Domestic building energy performance – What is needed to ensure the Government delivers?
Blog by Ron Bailey
Imagine our country where no one has to choose between heating and eating; in which large numbers of our older people don’t have to sit huddled in blankets to keep warm in winter; where children don’t have to do their homework in cold conditions which hamper their future development. Currently this situation affects over 4 million homes in the UK or about 6 million people. It’s called fuel poverty and it’s been the scourge of our country for too long.
National Energy Action’s analysis highlights that over the past five years there were 41,000 excess winter deaths ‘directly attributable to vulnerable people inhabiting cold homes’ and that ‘over 125,000 vulnerable people are likely to die needlessly between 2015 and 2030.’
But now – at long last – there’s parliamentary consensus that it must end by 2030. In fact the Government included such a commitment in its Clean Growth Strategy, Labour and the Liberal Democrats made similar commitments.
That’s why the Sustainable Energy Association, in co-operation with Sir David Amess, the MP who got the original Warm Homes Act through Parliament in 2000 (which did much to alleviate fuel poverty), are campaigning to bring all homes up to Energy Performance Band C by 2035.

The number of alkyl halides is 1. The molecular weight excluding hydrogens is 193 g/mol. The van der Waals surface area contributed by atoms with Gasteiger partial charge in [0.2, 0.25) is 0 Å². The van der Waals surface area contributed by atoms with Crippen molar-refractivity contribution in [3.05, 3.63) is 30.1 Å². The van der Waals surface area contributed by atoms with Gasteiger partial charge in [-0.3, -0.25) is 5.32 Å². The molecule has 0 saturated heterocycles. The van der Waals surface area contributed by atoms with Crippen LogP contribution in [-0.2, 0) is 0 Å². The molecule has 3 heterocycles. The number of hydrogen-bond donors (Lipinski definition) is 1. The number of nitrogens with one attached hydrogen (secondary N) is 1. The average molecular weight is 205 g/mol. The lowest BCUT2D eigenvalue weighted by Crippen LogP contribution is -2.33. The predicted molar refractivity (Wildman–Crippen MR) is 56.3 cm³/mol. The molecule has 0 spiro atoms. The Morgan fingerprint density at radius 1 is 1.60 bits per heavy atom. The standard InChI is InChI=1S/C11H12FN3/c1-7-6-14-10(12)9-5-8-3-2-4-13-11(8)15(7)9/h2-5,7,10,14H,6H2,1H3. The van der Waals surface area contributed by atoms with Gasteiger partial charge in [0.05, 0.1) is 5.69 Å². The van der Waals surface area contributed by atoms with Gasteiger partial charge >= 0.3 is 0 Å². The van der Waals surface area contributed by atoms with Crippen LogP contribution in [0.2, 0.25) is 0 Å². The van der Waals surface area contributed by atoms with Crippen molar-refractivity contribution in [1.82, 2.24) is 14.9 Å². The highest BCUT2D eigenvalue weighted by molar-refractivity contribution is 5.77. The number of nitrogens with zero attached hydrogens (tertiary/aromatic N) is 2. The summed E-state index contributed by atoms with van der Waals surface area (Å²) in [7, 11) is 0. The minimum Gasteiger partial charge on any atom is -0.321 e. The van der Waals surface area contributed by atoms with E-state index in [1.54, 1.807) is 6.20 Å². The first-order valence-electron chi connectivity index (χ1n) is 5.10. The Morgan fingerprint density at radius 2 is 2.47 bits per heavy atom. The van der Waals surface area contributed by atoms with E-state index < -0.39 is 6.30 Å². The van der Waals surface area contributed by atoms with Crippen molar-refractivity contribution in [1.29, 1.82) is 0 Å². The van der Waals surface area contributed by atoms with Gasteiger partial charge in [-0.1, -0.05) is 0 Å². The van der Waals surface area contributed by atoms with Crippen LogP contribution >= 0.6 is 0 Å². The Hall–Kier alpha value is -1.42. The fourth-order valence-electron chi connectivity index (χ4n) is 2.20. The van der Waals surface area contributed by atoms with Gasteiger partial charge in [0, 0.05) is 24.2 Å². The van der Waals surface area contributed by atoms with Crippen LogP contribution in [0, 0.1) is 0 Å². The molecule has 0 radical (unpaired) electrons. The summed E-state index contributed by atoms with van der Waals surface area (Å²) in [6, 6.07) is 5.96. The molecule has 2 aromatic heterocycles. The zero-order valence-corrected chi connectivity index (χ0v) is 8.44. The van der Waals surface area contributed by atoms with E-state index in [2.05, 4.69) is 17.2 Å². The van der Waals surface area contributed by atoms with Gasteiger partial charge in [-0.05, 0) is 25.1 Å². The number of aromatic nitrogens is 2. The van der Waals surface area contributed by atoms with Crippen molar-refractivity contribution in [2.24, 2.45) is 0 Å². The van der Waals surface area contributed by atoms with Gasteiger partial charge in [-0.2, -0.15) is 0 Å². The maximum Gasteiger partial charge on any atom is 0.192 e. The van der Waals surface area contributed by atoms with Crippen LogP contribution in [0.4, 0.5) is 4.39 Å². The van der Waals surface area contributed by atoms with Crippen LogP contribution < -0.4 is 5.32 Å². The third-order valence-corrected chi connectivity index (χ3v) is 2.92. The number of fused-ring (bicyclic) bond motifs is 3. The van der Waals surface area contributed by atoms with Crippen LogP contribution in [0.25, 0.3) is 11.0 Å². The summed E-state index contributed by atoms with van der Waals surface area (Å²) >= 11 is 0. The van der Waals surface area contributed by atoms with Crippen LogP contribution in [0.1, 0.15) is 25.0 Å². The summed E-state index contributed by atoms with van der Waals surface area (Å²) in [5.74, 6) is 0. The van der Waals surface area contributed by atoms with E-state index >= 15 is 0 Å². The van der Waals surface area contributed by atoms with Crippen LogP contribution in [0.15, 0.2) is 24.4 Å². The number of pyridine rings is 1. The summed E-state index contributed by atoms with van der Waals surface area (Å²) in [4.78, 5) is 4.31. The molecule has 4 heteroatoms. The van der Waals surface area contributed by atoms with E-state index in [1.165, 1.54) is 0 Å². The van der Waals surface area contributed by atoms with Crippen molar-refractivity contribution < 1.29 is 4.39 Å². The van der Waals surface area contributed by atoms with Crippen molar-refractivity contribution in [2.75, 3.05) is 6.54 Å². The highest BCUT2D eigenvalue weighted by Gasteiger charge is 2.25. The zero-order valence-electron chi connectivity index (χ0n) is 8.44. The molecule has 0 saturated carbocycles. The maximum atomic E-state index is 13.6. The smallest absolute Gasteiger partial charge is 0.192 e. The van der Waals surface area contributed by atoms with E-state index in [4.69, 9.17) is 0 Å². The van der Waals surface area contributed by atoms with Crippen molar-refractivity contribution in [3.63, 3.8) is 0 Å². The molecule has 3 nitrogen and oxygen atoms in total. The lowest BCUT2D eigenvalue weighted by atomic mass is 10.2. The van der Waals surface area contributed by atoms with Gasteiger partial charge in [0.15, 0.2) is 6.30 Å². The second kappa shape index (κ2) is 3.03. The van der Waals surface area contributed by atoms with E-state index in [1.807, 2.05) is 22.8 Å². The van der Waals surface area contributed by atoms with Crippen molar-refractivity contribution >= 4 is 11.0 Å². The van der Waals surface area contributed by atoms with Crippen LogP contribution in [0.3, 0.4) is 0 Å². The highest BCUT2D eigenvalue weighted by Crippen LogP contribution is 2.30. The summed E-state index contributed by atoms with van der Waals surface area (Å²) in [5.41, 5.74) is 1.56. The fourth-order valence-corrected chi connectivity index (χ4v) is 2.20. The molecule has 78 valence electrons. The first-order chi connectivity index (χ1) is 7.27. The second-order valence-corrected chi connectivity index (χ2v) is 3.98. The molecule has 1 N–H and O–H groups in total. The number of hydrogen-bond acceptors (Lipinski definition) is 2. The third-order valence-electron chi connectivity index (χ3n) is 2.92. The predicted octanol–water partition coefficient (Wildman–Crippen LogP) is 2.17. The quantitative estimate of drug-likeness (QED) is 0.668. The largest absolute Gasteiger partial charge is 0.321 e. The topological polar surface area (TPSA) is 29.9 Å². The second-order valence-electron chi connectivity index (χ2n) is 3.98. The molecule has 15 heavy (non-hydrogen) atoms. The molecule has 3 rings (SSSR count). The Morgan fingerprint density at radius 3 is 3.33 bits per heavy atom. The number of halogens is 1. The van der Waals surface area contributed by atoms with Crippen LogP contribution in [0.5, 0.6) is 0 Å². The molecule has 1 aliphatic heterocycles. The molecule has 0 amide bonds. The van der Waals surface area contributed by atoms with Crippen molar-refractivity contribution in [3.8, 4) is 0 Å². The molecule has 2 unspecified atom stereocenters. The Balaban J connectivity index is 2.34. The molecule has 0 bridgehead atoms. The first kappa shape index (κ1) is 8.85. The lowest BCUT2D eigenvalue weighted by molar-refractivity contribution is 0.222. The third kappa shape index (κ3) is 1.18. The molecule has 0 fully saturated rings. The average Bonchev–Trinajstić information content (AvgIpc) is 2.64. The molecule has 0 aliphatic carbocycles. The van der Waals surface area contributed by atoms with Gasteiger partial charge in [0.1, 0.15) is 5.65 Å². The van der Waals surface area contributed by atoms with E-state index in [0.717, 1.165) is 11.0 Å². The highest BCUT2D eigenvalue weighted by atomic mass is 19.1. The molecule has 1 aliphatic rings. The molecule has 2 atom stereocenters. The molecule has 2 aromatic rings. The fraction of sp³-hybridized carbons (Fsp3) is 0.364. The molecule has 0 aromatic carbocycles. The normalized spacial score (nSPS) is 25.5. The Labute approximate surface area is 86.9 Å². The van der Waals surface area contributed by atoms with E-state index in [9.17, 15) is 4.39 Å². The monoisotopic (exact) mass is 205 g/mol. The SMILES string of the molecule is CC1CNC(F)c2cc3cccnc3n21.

In addition to enabling those millions of people referred to above to live in decent warm homes, this will save the NHS £1.36 billion per year, excluding social care costs. Indeed, the Chief Medical Officer himself has said that every £1 spent on dealing with cold homes will save the NHS 44p.
Now close your eyes and imagine once more. Imagine a policy that would reduce emissions of carbon dioxide by 23MtCO2 p.a.; create over 100,000 new jobs; end fuel poverty; help small businesses; reduce the strain on the NHS caused by cold-related illnesses; save lives; increase GDP – and yet not cost tax payers any money. Actually, though you don’t have to imagine it: if enacted the Domestic Buildings (Minimum Energy Performance) Bill would make it a reality. The Bill requires the Government to take all reasonable steps to bring the whole housing stock up to Energy Performance Certificate band C by 2035, and such a programme of works would have the national benefits described above – and more.
The Sustainable Energy Association is working with Sir David Amess and members of parliament to ensure that the Government’s ambition becomes a reality. Please contact us if you would like more information about the campaign or supporting the Bill.
See more information on our Campaign Page